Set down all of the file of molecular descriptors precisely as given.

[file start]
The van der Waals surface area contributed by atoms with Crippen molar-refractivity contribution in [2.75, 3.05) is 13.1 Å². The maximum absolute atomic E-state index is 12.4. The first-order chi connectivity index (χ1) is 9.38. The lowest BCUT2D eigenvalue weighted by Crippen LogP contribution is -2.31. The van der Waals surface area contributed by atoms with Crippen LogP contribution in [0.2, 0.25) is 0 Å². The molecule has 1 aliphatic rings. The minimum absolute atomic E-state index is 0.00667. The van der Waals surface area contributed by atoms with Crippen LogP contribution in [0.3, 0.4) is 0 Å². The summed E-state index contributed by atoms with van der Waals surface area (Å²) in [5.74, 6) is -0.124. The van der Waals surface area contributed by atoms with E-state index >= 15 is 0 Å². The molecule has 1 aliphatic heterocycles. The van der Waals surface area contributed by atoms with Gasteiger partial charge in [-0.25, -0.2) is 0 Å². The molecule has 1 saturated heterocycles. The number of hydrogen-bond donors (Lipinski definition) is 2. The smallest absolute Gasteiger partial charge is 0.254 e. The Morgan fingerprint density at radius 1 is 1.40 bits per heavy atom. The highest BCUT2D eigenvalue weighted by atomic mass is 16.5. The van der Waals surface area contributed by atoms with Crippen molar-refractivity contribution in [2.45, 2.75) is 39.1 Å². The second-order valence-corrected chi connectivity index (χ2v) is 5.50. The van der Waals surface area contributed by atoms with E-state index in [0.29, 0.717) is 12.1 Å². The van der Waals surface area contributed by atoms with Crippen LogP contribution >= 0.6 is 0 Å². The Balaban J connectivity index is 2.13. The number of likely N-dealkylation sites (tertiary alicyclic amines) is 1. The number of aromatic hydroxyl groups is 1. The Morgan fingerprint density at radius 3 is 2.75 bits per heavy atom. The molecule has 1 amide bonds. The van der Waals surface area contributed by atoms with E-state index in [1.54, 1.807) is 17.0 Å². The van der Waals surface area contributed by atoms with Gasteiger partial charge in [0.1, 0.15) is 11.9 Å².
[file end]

The van der Waals surface area contributed by atoms with Crippen molar-refractivity contribution in [2.75, 3.05) is 13.1 Å². The maximum absolute atomic E-state index is 12.4. The first-order chi connectivity index (χ1) is 9.38. The lowest BCUT2D eigenvalue weighted by Crippen LogP contribution is -2.31. The van der Waals surface area contributed by atoms with Crippen LogP contribution in [0.2, 0.25) is 0 Å². The molecule has 1 aliphatic rings. The minimum absolute atomic E-state index is 0.00667. The van der Waals surface area contributed by atoms with Crippen LogP contribution in [0.3, 0.4) is 0 Å². The summed E-state index contributed by atoms with van der Waals surface area (Å²) in [5.74, 6) is -0.124. The van der Waals surface area contributed by atoms with E-state index >= 15 is 0 Å². The molecule has 1 aliphatic heterocycles. The van der Waals surface area contributed by atoms with Gasteiger partial charge in [-0.25, -0.2) is 0 Å². The molecule has 1 saturated heterocycles. The number of hydrogen-bond donors (Lipinski definition) is 2. The smallest absolute Gasteiger partial charge is 0.254 e. The Morgan fingerprint density at radius 1 is 1.40 bits per heavy atom. The highest BCUT2D eigenvalue weighted by atomic mass is 16.5. The van der Waals surface area contributed by atoms with Crippen molar-refractivity contribution in [2.45, 2.75) is 39.1 Å². The second-order valence-corrected chi connectivity index (χ2v) is 5.50. The van der Waals surface area contributed by atoms with E-state index in [0.29, 0.717) is 12.1 Å². The van der Waals surface area contributed by atoms with Crippen LogP contribution >= 0.6 is 0 Å². The Balaban J connectivity index is 2.13. The number of likely N-dealkylation sites (tertiary alicyclic amines) is 1. The number of aromatic hydroxyl groups is 1. The Morgan fingerprint density at radius 3 is 2.75 bits per heavy atom. The molecule has 1 amide bonds. The van der Waals surface area contributed by atoms with E-state index in [1.54, 1.807) is 17.0 Å². The van der Waals surface area contributed by atoms with Gasteiger partial charge in [0.1, 0.15) is 11.9 Å².